After, in my opinion, the historic low of the recent legal decision to oust the Chief Justice, the on-going competition of the National Basketball Association (NBA) on a conference final level has somewhat helped alleviate or make less severe the personal discomfort in swallowing the recent development of how law is currently dispensed by the Supreme Court.
The basketball games can become distractions to work as the games are played at the start of office hours in our country. The best-of-seven series between the Cleveland Cavaliers and Boston Celtics have become more interesting with office mates agreeing on a pay-for-lunch bet determined by the result of the series.
If Lebron wins, I pay for lunch. On the western conference, no bet was made as we were all for the defending champions to reach the finals. The next two weeks will see more of us get home early in time to see the day’s game replay.
The recently held Barangay elections saw voters selling their votes and a few violent confrontations. Well, we know the implications of vote-buying or the use of guns, goons and gold in our elections which we know does not do well for positive national development. We need to do our share in helping become more responsible citizens and keep alive the faith that the Force be with us all.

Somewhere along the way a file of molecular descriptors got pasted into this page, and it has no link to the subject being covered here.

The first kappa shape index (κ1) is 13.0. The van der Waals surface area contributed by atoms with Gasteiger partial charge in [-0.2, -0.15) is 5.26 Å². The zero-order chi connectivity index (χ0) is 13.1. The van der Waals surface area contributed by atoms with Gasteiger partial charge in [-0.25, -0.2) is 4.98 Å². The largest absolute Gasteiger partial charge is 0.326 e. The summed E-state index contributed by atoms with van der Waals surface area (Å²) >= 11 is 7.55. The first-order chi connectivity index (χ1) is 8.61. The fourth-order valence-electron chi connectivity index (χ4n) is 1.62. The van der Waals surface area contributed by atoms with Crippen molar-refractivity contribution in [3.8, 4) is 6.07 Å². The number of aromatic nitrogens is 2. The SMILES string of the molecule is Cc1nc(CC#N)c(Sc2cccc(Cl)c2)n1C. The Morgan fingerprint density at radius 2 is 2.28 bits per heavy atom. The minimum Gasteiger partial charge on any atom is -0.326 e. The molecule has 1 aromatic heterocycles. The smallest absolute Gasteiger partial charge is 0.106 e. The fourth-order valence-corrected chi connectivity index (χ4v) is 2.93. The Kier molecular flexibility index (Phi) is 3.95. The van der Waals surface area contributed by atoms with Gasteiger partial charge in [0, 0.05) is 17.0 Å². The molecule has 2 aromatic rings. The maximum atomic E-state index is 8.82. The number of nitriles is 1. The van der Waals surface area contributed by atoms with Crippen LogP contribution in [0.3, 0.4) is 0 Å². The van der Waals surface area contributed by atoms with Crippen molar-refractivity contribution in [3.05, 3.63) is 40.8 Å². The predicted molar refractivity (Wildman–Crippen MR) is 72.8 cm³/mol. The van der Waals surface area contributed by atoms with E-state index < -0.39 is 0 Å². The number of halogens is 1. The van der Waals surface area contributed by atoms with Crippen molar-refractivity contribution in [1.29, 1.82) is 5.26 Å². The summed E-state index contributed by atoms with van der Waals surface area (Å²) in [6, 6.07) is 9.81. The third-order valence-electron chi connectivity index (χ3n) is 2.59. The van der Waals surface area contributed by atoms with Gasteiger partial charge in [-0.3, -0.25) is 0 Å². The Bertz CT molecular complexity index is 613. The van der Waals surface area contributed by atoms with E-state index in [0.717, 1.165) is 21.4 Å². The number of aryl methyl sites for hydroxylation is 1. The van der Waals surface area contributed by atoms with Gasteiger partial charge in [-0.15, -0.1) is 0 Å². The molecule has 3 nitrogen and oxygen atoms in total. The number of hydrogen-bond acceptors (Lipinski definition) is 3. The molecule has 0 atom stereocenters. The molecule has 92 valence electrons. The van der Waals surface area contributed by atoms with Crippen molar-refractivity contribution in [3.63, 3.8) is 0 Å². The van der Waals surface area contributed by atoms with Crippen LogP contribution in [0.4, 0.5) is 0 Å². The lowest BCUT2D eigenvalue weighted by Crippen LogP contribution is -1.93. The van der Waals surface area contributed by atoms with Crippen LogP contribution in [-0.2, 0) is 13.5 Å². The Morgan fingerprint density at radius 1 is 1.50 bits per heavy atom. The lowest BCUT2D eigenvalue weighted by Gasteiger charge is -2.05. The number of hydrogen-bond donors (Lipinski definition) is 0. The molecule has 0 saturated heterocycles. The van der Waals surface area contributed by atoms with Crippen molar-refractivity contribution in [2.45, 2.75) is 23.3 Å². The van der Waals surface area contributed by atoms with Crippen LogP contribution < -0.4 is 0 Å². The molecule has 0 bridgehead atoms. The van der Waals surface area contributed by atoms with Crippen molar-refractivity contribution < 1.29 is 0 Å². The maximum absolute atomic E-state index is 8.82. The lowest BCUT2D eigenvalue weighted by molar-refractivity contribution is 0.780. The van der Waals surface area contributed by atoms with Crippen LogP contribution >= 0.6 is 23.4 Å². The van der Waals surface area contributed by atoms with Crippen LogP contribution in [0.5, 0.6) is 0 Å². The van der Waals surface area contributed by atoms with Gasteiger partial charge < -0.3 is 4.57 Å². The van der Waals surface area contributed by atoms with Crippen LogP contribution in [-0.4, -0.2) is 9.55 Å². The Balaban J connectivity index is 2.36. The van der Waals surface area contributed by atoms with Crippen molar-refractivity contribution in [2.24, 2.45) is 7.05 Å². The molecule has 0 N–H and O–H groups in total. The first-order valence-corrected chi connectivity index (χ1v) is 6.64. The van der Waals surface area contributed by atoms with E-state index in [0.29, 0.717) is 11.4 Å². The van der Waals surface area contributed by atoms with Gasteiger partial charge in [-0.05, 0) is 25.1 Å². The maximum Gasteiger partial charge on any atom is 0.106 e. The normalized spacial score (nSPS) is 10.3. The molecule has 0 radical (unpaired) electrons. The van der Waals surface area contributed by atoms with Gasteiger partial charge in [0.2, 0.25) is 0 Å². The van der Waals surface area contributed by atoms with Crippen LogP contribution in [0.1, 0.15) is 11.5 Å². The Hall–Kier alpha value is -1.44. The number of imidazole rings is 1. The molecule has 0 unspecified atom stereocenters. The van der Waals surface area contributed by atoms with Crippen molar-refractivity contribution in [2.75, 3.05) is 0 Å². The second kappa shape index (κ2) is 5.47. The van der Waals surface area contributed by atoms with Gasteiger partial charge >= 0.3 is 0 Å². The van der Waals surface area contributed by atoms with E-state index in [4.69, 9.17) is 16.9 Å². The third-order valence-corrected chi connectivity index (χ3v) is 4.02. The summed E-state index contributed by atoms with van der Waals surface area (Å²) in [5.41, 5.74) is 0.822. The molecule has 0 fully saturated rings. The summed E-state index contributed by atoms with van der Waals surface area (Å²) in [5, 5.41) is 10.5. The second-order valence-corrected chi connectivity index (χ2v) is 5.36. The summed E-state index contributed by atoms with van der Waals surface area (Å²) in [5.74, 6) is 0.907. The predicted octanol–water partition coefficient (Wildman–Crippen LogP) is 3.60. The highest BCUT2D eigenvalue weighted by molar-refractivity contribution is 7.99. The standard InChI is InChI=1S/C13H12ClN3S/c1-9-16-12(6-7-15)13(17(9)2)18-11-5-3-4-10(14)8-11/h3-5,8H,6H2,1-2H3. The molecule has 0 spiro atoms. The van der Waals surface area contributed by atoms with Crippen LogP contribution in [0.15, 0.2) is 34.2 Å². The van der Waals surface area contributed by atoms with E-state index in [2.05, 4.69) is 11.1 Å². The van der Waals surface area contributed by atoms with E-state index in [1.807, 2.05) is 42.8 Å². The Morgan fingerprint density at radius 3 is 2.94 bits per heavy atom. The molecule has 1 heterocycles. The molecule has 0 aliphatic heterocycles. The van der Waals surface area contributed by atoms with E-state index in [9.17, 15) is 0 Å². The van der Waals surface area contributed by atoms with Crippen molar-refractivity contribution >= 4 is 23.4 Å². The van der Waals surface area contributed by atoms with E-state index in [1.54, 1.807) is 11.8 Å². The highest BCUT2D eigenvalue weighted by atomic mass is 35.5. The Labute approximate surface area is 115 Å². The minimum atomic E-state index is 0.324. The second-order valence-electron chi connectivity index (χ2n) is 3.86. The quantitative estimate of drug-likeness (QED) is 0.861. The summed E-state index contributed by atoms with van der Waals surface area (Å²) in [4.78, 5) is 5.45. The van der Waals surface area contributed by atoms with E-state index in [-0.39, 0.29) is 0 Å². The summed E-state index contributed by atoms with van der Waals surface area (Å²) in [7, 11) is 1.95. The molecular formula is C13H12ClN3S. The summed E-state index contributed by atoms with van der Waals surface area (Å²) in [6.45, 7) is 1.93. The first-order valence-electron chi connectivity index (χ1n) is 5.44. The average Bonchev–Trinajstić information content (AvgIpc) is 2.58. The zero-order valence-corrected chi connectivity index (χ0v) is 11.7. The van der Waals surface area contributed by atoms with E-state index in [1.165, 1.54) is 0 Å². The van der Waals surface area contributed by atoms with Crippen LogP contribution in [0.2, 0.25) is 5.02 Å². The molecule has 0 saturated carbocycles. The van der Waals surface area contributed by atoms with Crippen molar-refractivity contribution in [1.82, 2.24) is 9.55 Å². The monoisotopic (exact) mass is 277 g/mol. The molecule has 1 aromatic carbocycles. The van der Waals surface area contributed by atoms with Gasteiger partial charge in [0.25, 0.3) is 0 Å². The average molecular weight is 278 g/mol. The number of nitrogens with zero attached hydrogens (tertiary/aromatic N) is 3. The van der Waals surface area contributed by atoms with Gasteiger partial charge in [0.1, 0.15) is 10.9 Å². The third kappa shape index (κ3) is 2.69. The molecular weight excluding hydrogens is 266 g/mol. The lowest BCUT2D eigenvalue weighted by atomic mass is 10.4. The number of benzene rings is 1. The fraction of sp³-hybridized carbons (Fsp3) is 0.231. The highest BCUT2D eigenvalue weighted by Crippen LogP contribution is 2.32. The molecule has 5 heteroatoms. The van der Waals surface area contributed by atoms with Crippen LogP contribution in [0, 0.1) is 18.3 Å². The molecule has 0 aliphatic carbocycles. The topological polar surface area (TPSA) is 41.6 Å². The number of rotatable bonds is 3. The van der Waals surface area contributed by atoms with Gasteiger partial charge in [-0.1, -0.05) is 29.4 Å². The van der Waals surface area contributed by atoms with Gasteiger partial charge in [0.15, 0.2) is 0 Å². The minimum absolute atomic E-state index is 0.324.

Interestingly, the recent national elections of Malaysia, a Muslim country, has gotten the world’s attention with the historical on-going real-life stories of allies, turned opponents, one is jailed by the other, retirement, re-uniting, partnership that wins the election, a royal pardon releasing one from jail, and now another opportunity for Malaysia to do much better with good governance, dedicated public service and honesty as a national value. The picture of jailed Malaysian opposition leader Anwar Ibrahim being released elicits a smile when we look forward to the future when Senator Leila De Lima’s turn comes along.
Let us end with an anecdote to encourage us to be appreciative for what each single day adds to our life.
A therapist has a theory that couples who make love once a day are the happiest. So, he tests it at a seminar by asking those assembled, “How many people here make love once a day?” Half the people raise their hands, each of them grinning widely. “Once a week?” A third of the audience members raise their hands, their grins a bit less vibrant. “Once a month?” A few hands tepidly go up. Then he asks, “OK, how about once a year?”One man in the back jumps up and down, jubilantly waving his hands. The therapist is shocked—this disproves his theory. “If you make love only once a year,” he asks, “why are you so happy?”The man yells, “Today’s the day!”*
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